Your Lean Job in a Recession: Do More, Cut Costs, Hope to Avoid Layoffs

If you have responsibility for implementing lean initiatives at your company, you may be expected to do more in this recession. But even lean jobs are not safe; some will be eliminated, particularly at larger firms.

Those are some of the insights I came away with from the recently-released Lean Leadership Survey conducted by Stiles Associates, an executive recruiting firm specializing in lean jobs.

The findings are the results of an online survey conducted earlier this year. Stiles Associates sent email invitations to companies to complete the survey. There were 524 completed surveys from a wide range of manufacturing companies of varying sizes, with most surveys completed by people at various levels of management.

The vast majority of those responding believe their improvement initiatives have been effective (to varying degrees) in helping them achieve their objectives. Slightly more than half said they expect an increased number of improvement projects this year, while about a quarter expect the number to decrease.

But less than a third of the companies said they expect to increase the size of their improvement staff, which means there will be a greater burden on those who remain. Another third expect to cut at least some of their improvement staff.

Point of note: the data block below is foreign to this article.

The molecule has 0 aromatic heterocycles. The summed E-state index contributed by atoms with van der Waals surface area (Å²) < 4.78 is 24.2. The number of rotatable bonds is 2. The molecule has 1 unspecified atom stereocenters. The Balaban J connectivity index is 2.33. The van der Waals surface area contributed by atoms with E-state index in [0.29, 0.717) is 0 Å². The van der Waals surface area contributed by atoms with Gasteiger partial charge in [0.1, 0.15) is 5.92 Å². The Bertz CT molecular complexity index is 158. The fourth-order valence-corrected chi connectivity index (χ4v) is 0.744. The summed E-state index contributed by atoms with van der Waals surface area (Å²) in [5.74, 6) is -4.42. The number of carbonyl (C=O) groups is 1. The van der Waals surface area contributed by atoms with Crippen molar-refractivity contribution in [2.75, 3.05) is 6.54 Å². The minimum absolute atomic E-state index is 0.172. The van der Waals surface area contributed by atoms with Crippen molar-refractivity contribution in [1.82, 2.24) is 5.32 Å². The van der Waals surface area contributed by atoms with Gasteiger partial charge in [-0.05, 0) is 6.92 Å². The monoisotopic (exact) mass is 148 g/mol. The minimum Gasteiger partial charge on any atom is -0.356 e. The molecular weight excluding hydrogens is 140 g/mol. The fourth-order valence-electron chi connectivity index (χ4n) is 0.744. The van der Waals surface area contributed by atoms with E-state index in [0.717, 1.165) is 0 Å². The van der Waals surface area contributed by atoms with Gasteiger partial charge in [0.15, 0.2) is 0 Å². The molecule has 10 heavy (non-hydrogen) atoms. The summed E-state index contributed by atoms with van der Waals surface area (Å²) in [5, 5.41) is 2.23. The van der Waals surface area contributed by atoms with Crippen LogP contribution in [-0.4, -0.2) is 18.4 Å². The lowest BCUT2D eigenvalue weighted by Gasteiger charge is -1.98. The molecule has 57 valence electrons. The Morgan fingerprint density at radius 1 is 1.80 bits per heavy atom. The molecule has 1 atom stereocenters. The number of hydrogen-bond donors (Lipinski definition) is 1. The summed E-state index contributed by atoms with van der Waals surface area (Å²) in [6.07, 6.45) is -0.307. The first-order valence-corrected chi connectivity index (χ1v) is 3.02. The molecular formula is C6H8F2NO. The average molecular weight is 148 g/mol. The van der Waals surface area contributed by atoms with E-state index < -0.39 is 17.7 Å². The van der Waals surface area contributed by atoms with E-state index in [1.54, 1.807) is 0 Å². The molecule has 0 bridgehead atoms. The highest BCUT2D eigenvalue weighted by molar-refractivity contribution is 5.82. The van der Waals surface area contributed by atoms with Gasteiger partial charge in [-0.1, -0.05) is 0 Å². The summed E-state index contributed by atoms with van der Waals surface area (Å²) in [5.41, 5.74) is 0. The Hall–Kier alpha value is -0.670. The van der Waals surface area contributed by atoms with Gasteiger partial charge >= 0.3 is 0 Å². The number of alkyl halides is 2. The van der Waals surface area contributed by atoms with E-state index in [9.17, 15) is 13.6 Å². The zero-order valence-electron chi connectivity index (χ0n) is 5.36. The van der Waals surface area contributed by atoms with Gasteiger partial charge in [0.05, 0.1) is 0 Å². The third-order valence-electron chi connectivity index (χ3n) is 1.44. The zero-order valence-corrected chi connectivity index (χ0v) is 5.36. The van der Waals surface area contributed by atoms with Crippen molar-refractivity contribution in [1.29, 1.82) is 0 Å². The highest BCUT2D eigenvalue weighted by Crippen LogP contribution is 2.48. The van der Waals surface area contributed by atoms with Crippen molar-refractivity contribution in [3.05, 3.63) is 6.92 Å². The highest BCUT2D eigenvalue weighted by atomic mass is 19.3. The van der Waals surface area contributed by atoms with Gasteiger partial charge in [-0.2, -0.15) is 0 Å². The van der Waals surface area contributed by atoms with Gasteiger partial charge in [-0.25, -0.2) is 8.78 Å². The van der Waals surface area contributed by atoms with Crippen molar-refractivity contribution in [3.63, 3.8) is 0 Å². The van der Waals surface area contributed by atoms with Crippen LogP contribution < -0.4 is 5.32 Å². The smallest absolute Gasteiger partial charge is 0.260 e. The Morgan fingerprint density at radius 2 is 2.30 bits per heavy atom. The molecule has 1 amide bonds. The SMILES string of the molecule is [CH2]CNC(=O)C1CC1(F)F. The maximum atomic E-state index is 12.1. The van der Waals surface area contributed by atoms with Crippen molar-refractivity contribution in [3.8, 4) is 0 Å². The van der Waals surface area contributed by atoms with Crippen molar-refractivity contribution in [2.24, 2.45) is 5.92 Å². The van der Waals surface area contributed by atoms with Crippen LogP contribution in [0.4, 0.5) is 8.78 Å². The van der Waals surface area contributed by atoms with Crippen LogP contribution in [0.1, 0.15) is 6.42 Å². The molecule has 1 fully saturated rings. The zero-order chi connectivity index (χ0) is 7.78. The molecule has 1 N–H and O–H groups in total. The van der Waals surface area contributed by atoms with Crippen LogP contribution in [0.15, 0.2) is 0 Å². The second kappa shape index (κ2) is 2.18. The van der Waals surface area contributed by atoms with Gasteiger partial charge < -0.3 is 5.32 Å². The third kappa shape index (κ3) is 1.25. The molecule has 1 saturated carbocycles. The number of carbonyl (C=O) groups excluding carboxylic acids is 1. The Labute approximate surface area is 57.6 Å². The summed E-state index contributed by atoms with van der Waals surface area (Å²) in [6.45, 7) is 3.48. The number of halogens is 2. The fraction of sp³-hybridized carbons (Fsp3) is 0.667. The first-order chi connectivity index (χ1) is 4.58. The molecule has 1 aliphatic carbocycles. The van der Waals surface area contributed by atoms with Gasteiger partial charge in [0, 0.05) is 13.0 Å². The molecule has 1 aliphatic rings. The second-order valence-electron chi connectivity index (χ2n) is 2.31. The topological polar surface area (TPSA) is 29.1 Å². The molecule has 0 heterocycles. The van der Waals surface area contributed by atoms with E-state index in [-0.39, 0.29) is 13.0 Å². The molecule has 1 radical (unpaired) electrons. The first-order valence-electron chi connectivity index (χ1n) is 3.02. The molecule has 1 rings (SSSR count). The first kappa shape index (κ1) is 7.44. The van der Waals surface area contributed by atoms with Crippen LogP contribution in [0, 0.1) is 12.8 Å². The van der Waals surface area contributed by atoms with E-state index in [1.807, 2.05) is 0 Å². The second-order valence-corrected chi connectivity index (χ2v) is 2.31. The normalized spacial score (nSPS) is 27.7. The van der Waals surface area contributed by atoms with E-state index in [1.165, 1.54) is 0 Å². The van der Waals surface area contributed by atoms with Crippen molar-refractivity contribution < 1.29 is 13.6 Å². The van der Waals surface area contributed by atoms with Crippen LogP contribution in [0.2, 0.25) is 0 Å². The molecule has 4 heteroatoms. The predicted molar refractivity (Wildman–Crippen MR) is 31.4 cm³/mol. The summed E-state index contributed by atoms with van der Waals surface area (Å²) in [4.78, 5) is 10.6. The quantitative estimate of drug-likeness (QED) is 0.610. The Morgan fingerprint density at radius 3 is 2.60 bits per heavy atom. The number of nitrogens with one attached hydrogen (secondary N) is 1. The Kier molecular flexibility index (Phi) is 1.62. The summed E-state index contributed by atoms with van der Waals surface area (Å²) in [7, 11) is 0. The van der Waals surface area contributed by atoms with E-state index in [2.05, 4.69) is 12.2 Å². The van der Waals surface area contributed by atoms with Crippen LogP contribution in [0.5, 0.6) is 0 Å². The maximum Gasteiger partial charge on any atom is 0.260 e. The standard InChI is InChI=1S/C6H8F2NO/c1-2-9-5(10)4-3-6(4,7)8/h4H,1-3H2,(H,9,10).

Not surprisingly, the top priority for 71 percent of those surveyed is cost-cutting. Large firms are the most pessimistic. Nearly 40 percent of companies with at least $1 billion in revenue anticipate spending less on operational improvements, while the figure is only 27 percent for companies with revenue up to $100 million. (About 33 percent of companies with revenue in between those two groups expect lower improvement spending.)

Long-term commitment pays off: The longer a company has been pursuing improvements, the higher they rated the effectiveness of those efforts.

Some of the more intriguing responses came when the survey asked what the priorities should be for the new federal government position of Chief Performance Officer, created by President Obama.

The top priority, chosen by nearly 61 percent of respondents, is to establish transparent and objective performance and productivity measures. That was followed by:

  • Focus on streamlining a few model departments to set an example for other areas of government (49 percent)
  • Train all federal employees to recognize waste and give them the tools to improve administrative processes (42 percent)
  • Engender a plan-do-check-act problem-solving culture (38 percent)

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